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Never ate so many stars
A benediction asking Everything, the only god I know, to take care of a friend I never held, and of me, and everyone else. Also a poem that haunts me, gently.
This one is a prayer.
I say god and don't always know what I mean.
I say, god let me never struggle for astonishment.
Let my brain stay mine, noisy as it is, unkind as it can be. It is mine, I am in there. Let me stay mine and let that be a blessing, even when it's a burden.
God, I say, or sometimes goodness, my goodness, let me learn how to listen. Let me be able to bear what I witness. I don't always know that I can, but I try. Goodness, let me never stop trying.
My god, I try to be grateful. You, who I struggle to name sometimes and take in vain so many others, I am telling you I am grateful—believe me, even when I don't believe much about you, except that you are everything and therefore un-nameable, except as Everything.
Everything, listen: I want to accept you as you are.
Even when it means finding a dead elk in pieces, decomposing in the grass alongside a creek through a hidden valley, where I sat on a rock thick with lichen and wept, my hands hungry to hold onto something, anything real left behind by a friend who left us behind this week, before I could even call him a friend in the way I like to use the word: someone I have held.
I never got to hold him. For years, we’d been Friends From Online (a friend that you make, online) because Aubrey, and The Awl, then Tumblr and Twitter, also poems and California. For years, that was enough. Recently, we started making something like but not quite yet plans to become more real to each other. But now he is gone, and I wanted to see you, Everything, goodness, god.
I wanted to put my hands on the earth and my feet on the earth and my back on the earth and ask if you noticed when he changed and became more you than what he was to me: a friend I never got to hold. Who in the time and funny way I knew him was generous with me. Offered poems and barbed little hahas, at times disarming affection and affirmation, though I knew—even knowing him the way that I did—these were not his only offerings. I knew he could be hurtful. I knew he had hurt people, burnt bridges, done foolish things. But once I was stuck in an airport for seven hours trying to get to a funeral back home and he spent hours with me in that nowhere space, offering me his company and the gift of his mind. For hours we texted about the desert and sentences, also mothers and grandmothers and confusion and addiction, bolo ties and libraries, fractured identity, talent. I asked him questions and paid attention to his answers. He was, in every medium, a gifted writer. I wondered at a mind so capable of holding so much so sharply at once, and felt less anxious and less alone, which is nice, when you're stuck in an airport and feel like just one cigarette might save you.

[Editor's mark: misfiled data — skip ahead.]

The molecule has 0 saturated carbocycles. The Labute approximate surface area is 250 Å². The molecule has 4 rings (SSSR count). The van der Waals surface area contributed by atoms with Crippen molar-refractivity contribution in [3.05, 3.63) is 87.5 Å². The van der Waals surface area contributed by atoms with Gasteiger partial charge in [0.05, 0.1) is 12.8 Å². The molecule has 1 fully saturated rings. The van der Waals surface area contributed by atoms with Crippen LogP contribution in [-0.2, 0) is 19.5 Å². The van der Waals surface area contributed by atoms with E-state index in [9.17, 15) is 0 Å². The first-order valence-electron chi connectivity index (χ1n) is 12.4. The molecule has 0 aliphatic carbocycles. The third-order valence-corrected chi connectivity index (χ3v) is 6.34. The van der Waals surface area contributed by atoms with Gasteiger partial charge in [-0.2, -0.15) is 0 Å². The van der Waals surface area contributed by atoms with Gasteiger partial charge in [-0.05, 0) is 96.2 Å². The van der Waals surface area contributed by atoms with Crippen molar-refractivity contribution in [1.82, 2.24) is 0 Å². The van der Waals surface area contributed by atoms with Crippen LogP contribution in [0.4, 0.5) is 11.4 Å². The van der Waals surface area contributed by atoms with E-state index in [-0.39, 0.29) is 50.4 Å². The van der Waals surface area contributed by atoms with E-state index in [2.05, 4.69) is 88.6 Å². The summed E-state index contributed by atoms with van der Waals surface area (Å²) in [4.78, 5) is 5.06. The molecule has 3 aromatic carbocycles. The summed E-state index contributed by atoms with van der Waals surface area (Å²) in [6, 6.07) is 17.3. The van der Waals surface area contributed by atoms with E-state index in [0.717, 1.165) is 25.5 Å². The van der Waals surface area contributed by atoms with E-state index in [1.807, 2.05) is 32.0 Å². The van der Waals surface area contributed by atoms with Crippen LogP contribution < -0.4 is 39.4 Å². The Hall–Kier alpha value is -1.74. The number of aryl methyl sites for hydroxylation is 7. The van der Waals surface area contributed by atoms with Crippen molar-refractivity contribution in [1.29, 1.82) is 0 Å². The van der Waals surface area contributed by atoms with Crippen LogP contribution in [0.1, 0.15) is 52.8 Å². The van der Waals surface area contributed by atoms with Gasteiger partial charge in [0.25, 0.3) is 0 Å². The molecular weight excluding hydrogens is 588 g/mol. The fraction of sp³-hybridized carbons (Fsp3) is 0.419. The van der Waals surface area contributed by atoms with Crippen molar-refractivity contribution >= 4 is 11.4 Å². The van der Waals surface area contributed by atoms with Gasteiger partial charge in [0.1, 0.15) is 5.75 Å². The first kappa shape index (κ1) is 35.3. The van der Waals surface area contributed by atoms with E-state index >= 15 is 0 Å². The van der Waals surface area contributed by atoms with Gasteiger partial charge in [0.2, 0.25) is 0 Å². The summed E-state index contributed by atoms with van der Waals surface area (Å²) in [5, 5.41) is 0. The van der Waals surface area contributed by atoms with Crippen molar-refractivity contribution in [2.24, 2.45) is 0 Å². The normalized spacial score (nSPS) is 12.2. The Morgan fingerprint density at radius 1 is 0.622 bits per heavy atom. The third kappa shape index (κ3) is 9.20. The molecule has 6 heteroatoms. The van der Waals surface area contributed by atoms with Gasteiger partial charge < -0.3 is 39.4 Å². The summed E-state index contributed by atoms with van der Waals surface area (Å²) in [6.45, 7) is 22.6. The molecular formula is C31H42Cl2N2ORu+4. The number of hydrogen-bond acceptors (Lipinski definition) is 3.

I wanted to lay down on the earth and ask you what happens to a mind like that, once it's changed. I know what happens to the body. I saw the elk. I know about sky burials, seen vultures at their work. I've carried ashes. But what happens to a mind that bore all that witness? What happens to those memories, that clarity of perception, that blessing and that burden of seeing the world as it is: violent, foolish, and extraordinary?
I wanted to ask you everything, lying down, but there was too much living everywhere. With every step along that narrow canyon trail, crickets exploded in fireworks across the tall grass, rustled every few seconds by some unseen creature, likely prey, while a beaver cut swiftly, full of purpose, through the creek, unconcerned with anything but its task: survive. Though nothing does, eventually. What everything has in common. And who'd want to do anything forever anyway, but goddammit, Everything, it happens too fast.
Let me learn to slow down.
Let me stay with me, kindly, and take you, Everything, as you are. Let me be as unhaunted as it's reasonable to want—I can take a little haunting. But let me never be a ghost. What I'm asking for, god, my goodness, Everything, I think is peace. What I want is peace. For me and every living thing (the same as every dying thing), with Everything, as it is, you are.
I hope my friend who I never held found peace. I hope you find peace in your heart today, with Everything as it is. I hope I feel peace, one day, with laying my whole body down on the wild, wild earth as it lives and it dies all around me, without weeping myself sick. Let me learn to live with an open heart and not feel myself weighed down by it.
Let me be grateful for the funny and fleeting ways I know what little I know, and the friends I haven't held yet, and the ones who went ahead, too soon. Let me be what I am and they were and still are, a part of you, Everything, always changing.
Everything. Let me in.
Door in the Mountain
Never ran this hard through the valley
never ate so many stars
I was carrying a dead deer
tied on to my neck and shoulders
deer legs hanging in front of me
heavy on my chest
People are not wanting
to let me in
Door in the mountain
let me in
Episode music + mixing by Jared Honn, whose wonderful work you can support by donating to Chicago United Solidarity Project.